Red Hat versus The World

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What is in the title of a software company? Does the name resemble anything that the company offers? Or do you not care so much and already have a pre-fixed image in your mind of what the business offers, even if you don’t know exactly what the business does offer and nothing will change your mind?

The recent and somewhat aggressive outburst by the CEO of open-source software giant Red Hat, was a surprise to a lot of people. What the CEO was suggesting was that all closed-source and proprietary software from large IT industry corporations Microsoft and Oracle, be eliminated off the face of the planet. You can read the exact statement made by the CEO on the Internet. It’s rather bold and gutsy statement. But it raised a question in my mind. What does the title of a software company bring to your mind when you hear it?

Microsoft: The evil company that every Linux user hates and thinks that its primary operating system Windows, is evil.

Oracle: The company run by a rich man who loves to wipe out rival companies, dine in style on expensive yachts and arrive at meetings by helicopter.

Those are purely hypothetical scenarios and not necessarily what you or I might think about those companies. But I am just trying to give you, the reader, some sort of concept of what I am referring to. Generally, when we hear a company name, we get an instant image and association of some sorts in our minds.

Can this perception be changed? Can companies really change their ways and get your confidence on board whereas it was not before? Microsoft and Oracle are large companies. And they either have your respect or they don’t. In truth, Microsoft and Oracle probably don’t really care about what the opinion of the CEO of Red Hat and what he thinks of their business model. And Microsoft and Oracle are not going to change their business models to cater for free and open-source software. At least not in the same manner as what Red Hat does. I don’t believe there is enough room for 3 or 4 major technology companies all offering open-source software. And I don’t believe the bottom line dollars of them all would be anything near what they are today if it were the case. Red Hat is probably in such a good competitive position because of the very nature of the situation as it currently stands. Actually, Red Hat should just keep quiet and embrace and work with its current level of growth and take full advantage of the fact that it does not have any serious threat or competition in the commercial open-source IT sector.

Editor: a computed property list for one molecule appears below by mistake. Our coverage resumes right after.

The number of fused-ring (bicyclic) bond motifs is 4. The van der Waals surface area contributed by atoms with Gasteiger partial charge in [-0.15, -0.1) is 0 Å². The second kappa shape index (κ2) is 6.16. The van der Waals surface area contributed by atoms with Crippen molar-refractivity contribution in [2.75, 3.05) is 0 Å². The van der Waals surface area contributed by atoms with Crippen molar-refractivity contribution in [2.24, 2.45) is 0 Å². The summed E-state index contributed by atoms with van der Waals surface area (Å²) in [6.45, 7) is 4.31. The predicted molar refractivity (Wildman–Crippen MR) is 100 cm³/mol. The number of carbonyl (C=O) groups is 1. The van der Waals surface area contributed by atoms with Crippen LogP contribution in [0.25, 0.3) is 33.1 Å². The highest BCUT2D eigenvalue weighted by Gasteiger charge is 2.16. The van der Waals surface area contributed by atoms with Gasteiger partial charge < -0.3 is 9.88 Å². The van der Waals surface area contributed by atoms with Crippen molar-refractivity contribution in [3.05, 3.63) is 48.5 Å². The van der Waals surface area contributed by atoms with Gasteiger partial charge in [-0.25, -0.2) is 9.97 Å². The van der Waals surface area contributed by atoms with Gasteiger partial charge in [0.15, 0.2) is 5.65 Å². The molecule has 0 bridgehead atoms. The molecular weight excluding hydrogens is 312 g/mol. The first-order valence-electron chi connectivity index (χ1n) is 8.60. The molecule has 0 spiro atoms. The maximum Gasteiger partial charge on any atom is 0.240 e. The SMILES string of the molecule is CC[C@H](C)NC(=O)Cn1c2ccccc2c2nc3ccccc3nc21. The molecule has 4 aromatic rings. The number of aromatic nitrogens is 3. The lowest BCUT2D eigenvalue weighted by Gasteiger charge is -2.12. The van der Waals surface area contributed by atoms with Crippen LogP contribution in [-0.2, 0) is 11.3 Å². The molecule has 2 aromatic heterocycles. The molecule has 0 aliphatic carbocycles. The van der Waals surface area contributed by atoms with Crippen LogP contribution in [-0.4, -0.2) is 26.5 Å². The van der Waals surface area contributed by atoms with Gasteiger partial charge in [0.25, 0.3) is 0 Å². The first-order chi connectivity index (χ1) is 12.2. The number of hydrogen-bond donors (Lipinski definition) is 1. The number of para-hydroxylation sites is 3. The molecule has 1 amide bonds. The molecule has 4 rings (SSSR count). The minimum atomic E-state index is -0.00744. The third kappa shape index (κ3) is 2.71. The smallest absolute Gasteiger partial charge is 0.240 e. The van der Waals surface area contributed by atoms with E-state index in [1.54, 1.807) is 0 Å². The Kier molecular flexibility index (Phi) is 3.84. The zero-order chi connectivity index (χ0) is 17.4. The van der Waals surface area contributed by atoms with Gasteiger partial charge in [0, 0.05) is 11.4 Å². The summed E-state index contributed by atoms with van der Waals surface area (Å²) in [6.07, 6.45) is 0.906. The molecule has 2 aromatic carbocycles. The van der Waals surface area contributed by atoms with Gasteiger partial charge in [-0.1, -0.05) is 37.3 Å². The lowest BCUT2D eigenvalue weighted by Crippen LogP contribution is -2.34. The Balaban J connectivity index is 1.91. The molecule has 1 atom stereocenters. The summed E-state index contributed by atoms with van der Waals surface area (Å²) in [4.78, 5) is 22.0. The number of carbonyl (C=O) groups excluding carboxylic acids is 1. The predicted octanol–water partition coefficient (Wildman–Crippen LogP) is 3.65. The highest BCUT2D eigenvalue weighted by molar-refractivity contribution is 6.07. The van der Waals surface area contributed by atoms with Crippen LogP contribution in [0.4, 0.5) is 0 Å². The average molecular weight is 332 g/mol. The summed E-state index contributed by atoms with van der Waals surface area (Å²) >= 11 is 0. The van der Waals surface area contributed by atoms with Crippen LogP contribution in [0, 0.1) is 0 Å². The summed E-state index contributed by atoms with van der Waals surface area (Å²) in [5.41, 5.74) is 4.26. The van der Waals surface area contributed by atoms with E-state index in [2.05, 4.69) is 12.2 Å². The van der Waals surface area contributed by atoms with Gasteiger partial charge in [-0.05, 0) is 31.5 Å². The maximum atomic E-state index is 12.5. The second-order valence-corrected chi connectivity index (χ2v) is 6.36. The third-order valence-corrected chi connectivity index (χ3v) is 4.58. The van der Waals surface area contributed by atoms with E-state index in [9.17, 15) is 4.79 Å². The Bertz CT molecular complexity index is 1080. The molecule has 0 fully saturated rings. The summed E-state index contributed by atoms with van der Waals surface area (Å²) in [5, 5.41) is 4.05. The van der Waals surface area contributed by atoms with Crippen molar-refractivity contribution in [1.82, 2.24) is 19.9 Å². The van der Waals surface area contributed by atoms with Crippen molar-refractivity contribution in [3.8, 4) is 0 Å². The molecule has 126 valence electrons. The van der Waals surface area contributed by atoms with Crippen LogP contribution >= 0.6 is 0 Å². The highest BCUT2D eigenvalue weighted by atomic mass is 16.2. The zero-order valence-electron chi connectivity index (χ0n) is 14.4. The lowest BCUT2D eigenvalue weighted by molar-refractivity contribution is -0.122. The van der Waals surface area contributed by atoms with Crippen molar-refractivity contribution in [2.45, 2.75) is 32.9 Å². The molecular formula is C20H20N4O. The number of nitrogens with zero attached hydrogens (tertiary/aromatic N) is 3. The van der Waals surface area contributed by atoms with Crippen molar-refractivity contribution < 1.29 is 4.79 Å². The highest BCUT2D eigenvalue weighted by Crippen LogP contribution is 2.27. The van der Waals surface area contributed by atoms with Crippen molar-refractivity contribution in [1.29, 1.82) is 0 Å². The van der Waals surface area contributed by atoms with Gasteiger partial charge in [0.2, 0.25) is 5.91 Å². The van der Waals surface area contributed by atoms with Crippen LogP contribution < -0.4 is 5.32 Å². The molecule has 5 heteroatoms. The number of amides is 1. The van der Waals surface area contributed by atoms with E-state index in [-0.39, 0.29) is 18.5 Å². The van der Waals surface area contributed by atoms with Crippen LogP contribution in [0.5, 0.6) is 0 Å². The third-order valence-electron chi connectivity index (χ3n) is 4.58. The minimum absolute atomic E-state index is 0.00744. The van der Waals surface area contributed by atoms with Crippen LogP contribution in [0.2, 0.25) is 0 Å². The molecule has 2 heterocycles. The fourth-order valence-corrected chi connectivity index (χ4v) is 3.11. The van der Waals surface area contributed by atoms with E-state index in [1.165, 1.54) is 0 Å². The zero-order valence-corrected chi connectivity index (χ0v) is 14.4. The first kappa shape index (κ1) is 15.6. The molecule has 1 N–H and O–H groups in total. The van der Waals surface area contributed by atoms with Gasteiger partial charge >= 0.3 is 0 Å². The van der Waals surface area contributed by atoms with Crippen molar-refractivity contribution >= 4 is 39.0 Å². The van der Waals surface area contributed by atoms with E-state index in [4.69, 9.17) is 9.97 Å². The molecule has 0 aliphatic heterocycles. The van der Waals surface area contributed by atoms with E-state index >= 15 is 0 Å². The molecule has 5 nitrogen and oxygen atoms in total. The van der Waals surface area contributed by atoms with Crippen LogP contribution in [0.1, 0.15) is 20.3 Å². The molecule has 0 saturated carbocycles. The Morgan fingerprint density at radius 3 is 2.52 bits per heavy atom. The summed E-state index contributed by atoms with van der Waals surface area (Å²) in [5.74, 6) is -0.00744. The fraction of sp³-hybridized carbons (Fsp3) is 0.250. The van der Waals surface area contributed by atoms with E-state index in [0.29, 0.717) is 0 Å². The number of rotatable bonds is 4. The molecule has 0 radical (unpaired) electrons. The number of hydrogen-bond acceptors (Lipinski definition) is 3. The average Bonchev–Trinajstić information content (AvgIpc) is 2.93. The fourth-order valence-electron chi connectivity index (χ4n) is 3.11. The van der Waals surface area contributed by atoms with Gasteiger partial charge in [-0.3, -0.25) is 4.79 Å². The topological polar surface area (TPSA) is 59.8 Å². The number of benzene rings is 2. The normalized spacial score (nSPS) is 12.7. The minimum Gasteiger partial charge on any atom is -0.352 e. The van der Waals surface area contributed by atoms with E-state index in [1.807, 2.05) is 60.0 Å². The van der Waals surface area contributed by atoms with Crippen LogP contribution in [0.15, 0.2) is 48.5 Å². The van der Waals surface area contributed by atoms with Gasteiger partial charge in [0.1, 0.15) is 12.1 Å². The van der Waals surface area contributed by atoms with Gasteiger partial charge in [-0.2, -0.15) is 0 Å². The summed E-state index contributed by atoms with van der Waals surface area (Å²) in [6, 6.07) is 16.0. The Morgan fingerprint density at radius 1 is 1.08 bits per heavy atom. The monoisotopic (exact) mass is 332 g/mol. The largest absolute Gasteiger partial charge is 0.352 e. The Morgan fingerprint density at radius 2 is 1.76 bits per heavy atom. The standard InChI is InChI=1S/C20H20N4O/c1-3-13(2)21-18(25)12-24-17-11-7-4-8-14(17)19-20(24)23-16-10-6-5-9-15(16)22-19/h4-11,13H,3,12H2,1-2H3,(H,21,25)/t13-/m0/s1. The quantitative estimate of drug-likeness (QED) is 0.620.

All companies have specific dollar targets and they are only in the global IT position that they are because they do what they do. Acquisitions and take-overs are always going to happen. In fact, Microsoft does have some investments in FOSS. But it is still a little unclear of what their long-term investments, interests and intentions are in such sectors.

Oracle is in a very similar position but operate their core business in a slightly different manner. Oracle does have some free and open-source offering in the services line. But how open they currently are and how open they’ll remain in the very near future is up for some heavy criticism. Oracle is playing a very dangerous game if they’re aiming to gain the true confidence of free and open-source software users.

Let’s assume the personality of a passionate Linux user who does not currently use Windows. In a fantasy world, Microsoft is going to announce tomorrow that Windows is now open-source and you can download the source code from their website. Or exaggerating a little more again, Microsoft announces that they are going to drop the Windows kernel and build the next Windows OS around the Linux kernel. Microsoft Linux 2014! – How would you feel? Would you have any inclination to use the new open-source Windows OS? Probably not. You’d probably stick to the Linux OS that you currently use. And it’s probably because Microsoft has tarnished your confidence in them too far already and you no longer trust them that as a business, they’ll do the right thing.